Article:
UBCO experts share sweet advice about sugar and artificial sweeteners

UBCO experts share sweet advice about sugar and artificial sweeteners

Researchers offer top tips for a healthy Halloween

Like so many other areas of life, Halloween festivities may look a little different this year in the midst of COVID-19. As health authorities ask people to take precautions and parents grapple with what is safe for their children, one thing remains constant: Kids love candy.

To help provide some relief, experts at UBC Okanagan are weighing in on what the best treats are and how to avoid being tricked by clever marketing.

Although sugar doesn’t cause diabetes, eat mindfully says Jonathan Little, associate professor in the Faculty of Health and Social Development’s School of Health and Exercise Sciences

“One of the biggest nutrition myths is that sugar causes diabetes. Sugar intake alone won’t do this; the major risk factors for Type 2 diabetes are age, genetics and obesity. You obviously can’t do much about the first two but your lifestyle can influence your weight status. Excess calories from any source, combined with physical inactivity, can promote weight gain, which in turn, increases the risk for developing Type 2 diabetes.

Also, it is important to monitor sugar and carbohydrate intake for those who have Type 1 or Type 2 diabetes. It should be routine to avoid foods with added sugars and refined carbohydrates. During holidays and festivities rather than reaching for sugary treats, look for those with higher protein and flavour, such as nuts, homemade granola or trail mix, or cheese. Not only will this most likely be healthier, they will also provide more sustained energy.”

Sugar has many disguises, says Wesley Zandberg, assistant professor of chemistry in the Irving K. Barber Faculty of Science

“Sugar is a whole group of sweet-tasting carbohydrates that may often go by other names such as glucose, fructose, lactose, dextrose—anything with the ‘-ose’ ending. Although chemically different, the body sees them as the same, whether from a candy bar or in concentrated fruit juices. And all are very, very high sources of calories.

In the case of whole fruit, though, sugars are also found linked together to form dietary fibres which the body cannot digest and instead powers the good bacteria living in the human gut. So, stick with the whole fruit, not the concentrated juice!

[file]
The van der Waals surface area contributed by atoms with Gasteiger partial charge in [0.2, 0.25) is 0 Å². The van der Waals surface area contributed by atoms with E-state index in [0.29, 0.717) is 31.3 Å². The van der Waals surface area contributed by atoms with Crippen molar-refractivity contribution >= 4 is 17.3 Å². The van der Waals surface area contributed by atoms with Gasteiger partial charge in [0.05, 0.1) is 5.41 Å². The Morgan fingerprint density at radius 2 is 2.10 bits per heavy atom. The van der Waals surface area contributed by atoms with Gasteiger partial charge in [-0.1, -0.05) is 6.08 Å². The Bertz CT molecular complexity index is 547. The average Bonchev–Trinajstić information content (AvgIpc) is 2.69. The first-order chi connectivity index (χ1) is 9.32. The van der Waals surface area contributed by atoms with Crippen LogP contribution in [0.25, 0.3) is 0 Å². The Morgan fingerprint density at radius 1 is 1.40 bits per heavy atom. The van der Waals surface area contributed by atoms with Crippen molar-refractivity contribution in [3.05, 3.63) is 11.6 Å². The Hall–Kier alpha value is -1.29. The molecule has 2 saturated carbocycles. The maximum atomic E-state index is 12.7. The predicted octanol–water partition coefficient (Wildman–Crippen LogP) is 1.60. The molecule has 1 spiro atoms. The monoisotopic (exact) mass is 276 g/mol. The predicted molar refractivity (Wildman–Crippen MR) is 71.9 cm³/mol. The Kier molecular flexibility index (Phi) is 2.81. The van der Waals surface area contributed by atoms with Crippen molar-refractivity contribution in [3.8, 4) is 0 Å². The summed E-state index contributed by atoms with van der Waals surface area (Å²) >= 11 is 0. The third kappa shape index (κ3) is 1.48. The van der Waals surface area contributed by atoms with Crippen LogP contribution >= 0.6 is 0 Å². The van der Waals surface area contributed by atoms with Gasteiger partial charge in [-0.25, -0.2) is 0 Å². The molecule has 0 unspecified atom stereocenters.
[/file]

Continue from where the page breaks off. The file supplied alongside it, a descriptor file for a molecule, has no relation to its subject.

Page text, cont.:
And keep your eye on labels. Smuggled-in sugars could be listed as carbohydrates, fruit juice concentrate, corn, malt or maple syrup. When searching for sugar-free treats, don’t let the labels fool you and learn the sugar synonyms.”

Artificial sweeteners may be harmful to your good gut bacteria, says Deanna Gibson, an associate professor of biology in the Irving K. Barber Faculty of Science

“Artificial sweeteners are calorie-free synthetic sugar substitutes added to food and drinks to make them taste sweet. Although this seems like a good idea, there has been controversy around how healthy and safe these additives actually are. One of their side-effects is that they are toxic to the healthy bacteria in our guts, which are necessary for many bodily functions, including digestion and immunity. In fact, the consumption of these sweeteners has been associated with altering the gut bacteria, throwing off the immune and metabolic balance.

Recently, a study by Raylene Reimer at the University of Calgary has shown that maternal consumption of low-calorie sweeteners including aspartame and stevia during pregnancy pre-programs their offspring to gain weight. This study highlights that artificial sweeteners promote obesity-causing gut microbes that are passed from the mother to their babies.

While eating large amounts of sugar is not good for those with diabetes, eating artificial sugar substitutes are not a healthy alternative. My recommendation is to eat little processed food and enjoy small amounts of natural sugars on Halloween!”

About UBC’s Okanagan campus

UBC’s Okanagan campus is an innovative hub for research and learning founded in 2005 in partnership with local Indigenous peoples, the Syilx Okanagan Nation, in whose territory the campus resides. As part of UBC—ranked among the world’s top 20 public universities—the Okanagan campus combines a globally recognized UBC education with a tight-knit and entrepreneurial community that welcomes students and faculty from around the world in British Columbia’s stunning Okanagan Valley.

To find out more, visit: ok.ubc.ca